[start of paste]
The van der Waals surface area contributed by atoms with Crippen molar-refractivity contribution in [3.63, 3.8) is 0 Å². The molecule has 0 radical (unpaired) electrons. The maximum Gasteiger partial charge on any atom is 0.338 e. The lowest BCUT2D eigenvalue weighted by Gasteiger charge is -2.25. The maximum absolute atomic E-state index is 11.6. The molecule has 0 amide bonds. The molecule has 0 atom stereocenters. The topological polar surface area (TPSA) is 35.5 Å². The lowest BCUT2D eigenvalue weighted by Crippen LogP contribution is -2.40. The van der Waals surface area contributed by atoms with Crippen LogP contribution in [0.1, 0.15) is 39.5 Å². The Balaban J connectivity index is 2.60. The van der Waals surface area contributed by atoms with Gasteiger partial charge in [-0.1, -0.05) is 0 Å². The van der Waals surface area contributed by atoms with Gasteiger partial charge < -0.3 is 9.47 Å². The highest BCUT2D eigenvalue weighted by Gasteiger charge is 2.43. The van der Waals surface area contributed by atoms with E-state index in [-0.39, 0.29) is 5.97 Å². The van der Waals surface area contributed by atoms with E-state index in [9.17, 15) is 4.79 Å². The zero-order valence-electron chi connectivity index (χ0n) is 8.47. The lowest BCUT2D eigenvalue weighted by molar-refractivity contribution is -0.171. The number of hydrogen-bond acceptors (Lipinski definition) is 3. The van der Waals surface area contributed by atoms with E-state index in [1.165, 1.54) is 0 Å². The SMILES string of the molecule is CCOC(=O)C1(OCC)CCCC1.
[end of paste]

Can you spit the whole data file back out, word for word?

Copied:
The van der Waals surface area contributed by atoms with Crippen molar-refractivity contribution in [3.63, 3.8) is 0 Å². The molecule has 0 radical (unpaired) electrons. The maximum Gasteiger partial charge on any atom is 0.338 e. The lowest BCUT2D eigenvalue weighted by Gasteiger charge is -2.25. The maximum absolute atomic E-state index is 11.6. The molecule has 0 amide bonds. The molecule has 0 atom stereocenters. The topological polar surface area (TPSA) is 35.5 Å². The lowest BCUT2D eigenvalue weighted by Crippen LogP contribution is -2.40. The van der Waals surface area contributed by atoms with Crippen LogP contribution in [0.1, 0.15) is 39.5 Å². The Balaban J connectivity index is 2.60. The van der Waals surface area contributed by atoms with Gasteiger partial charge in [-0.1, -0.05) is 0 Å². The van der Waals surface area contributed by atoms with Gasteiger partial charge < -0.3 is 9.47 Å². The highest BCUT2D eigenvalue weighted by Gasteiger charge is 2.43. The van der Waals surface area contributed by atoms with E-state index in [-0.39, 0.29) is 5.97 Å². The van der Waals surface area contributed by atoms with E-state index in [9.17, 15) is 4.79 Å². The zero-order valence-electron chi connectivity index (χ0n) is 8.47. The lowest BCUT2D eigenvalue weighted by molar-refractivity contribution is -0.171. The number of hydrogen-bond acceptors (Lipinski definition) is 3. The van der Waals surface area contributed by atoms with E-state index in [1.165, 1.54) is 0 Å². The SMILES string of the molecule is CCOC(=O)C1(OCC)CCCC1.